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The superuser is a privileged user with unrestricted access to all files and commands. The superuser has the special UID (user ID) 0. The user name for this account is root. Note that the terms root and superuser have the same meaning and are used interchangeably in this book. You must be root to perform many system administration tasks, such as mounting and unmounting file systems, changing ownership or permissions for a file or directory you do not own, backing up and restoring file systems, creating device files, and shutting down the system.
You can become superuser in two ways:
When you have superuser privileges, the shell provides a special # ( pound sign) prompt to remind you that you have extra access to the system. The system keeps a log that records each time the su command is used and who uses it. You can keep track of who is using the superuser account by consulting the log file /var/adm/sulog.
You should only become superuser when it is required and avoid doing routine work as superuser. Occasionally, you may need to log out of your user account and log in again as root. When a task requires you to log in as root, you will be instructed to do so. You should switch user (su) to root, perform the required tasks, and exit superuser status when the tasks are complete.
Because unauthorized access to root can be a serious security breach, always add a password to the root account. For enhanced security, change the root password frequently.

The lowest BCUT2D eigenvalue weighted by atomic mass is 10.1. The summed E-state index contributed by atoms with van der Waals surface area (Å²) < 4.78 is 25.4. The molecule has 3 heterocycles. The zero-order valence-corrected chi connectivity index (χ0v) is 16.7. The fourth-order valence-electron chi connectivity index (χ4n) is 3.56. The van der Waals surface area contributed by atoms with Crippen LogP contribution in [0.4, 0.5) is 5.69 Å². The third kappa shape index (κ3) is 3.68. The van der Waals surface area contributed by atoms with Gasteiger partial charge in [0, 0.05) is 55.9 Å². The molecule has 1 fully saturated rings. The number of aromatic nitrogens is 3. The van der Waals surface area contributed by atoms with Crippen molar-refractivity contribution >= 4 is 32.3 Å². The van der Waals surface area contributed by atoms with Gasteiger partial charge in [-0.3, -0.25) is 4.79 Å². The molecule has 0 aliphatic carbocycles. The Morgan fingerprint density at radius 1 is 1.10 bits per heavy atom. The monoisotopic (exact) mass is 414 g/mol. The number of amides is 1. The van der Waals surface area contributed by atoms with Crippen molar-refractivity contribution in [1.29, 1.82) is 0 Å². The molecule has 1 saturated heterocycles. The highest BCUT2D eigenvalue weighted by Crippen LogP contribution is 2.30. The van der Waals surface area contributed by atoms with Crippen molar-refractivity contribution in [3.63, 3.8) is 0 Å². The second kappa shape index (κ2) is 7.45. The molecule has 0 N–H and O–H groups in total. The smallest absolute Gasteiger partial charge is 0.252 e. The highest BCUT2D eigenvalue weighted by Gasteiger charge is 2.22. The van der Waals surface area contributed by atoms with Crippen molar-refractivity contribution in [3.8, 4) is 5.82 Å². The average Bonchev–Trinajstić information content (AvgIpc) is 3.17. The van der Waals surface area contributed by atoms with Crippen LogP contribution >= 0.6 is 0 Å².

NOTE: The default shell for root is the Bourne shell. See Chapter 8 for more information.
You should become superuser only when you need to perform a task that requires root permissions. Here's how to become superuser:
oak% su Password: #
To exit superuser status, simply type exit and press Return. The shell prompt is redisplayed:
# exit oak%
To log in as root, you must be at a login prompt:
login: root Password: #
An important part of your job as a system administrator is communicating with users to let them know that a task you are performing will affect their ability to use a system. Always let users know when you are about to perform a task that will affect them, such as rebooting a system, installing new software, or changing the environment in some way.
You can communicate with users by personal visit or phone, but the most common way is by using the system to:
Each time a user logs in to a system, the message of the day in the file /etc/motd is displayed. The message is not displayed to users who are already logged in and are using the system. Use motd to give users information specific to the system which someone logging in would want to know. This information might include which operating system release is installed, changes to system software, the name of the newly installed (or deleted) third-party software, or a list of scheduled downtimes.
Be sure to keep the motd file current. If motd displays outdated messages, users may begin to ignore all the messages, thereby missing out on critical information when it is presented. Keep the message short: If the message is longer than a screenful of information, users won't be able to read the beginning.
Root should own the /etc /motd file and be the only user who has write permission to it:
oak% ls -l /etc/motd -rw-r--r-- 1 root sys 49 Jan 1 1970 /etc/motd oak%
NOTE: When the system software is installed, several files, including /etc/motd, have a time stamp of "Jan 1 1970." This date is the beginning of UNIX time. When you edit these files, the time stamp is updated.
Follow these steps to create a message of the day:
You can send a message to the terminal of an individual user using the write command. When using a windowing system such as CDE or OpenWindows, each window is considered a separate login. If the user is logged in more than once, the message is directed to the console window.
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